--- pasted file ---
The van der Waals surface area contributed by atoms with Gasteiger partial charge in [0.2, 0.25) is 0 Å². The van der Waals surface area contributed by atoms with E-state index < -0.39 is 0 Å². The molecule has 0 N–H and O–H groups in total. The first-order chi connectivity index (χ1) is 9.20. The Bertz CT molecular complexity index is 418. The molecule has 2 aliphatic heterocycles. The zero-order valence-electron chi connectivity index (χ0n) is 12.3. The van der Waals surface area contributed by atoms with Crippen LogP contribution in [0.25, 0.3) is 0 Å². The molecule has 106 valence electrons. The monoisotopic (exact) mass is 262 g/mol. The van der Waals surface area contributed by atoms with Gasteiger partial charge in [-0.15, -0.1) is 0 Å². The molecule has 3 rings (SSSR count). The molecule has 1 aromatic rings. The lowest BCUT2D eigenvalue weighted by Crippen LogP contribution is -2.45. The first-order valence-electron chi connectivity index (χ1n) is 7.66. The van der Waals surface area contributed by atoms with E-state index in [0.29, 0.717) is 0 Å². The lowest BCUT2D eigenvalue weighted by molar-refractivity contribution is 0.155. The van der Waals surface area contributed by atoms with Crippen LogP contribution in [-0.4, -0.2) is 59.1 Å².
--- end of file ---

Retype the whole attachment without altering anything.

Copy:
The van der Waals surface area contributed by atoms with Gasteiger partial charge in [0.2, 0.25) is 0 Å². The van der Waals surface area contributed by atoms with E-state index < -0.39 is 0 Å². The molecule has 0 N–H and O–H groups in total. The first-order chi connectivity index (χ1) is 9.20. The Bertz CT molecular complexity index is 418. The molecule has 2 aliphatic heterocycles. The zero-order valence-electron chi connectivity index (χ0n) is 12.3. The van der Waals surface area contributed by atoms with Crippen LogP contribution in [0.25, 0.3) is 0 Å². The molecule has 106 valence electrons. The monoisotopic (exact) mass is 262 g/mol. The van der Waals surface area contributed by atoms with Gasteiger partial charge in [-0.15, -0.1) is 0 Å². The molecule has 3 rings (SSSR count). The molecule has 1 aromatic rings. The lowest BCUT2D eigenvalue weighted by Crippen LogP contribution is -2.45. The first-order valence-electron chi connectivity index (χ1n) is 7.66. The van der Waals surface area contributed by atoms with E-state index in [0.29, 0.717) is 0 Å². The lowest BCUT2D eigenvalue weighted by molar-refractivity contribution is 0.155. The van der Waals surface area contributed by atoms with Crippen LogP contribution in [-0.4, -0.2) is 59.1 Å².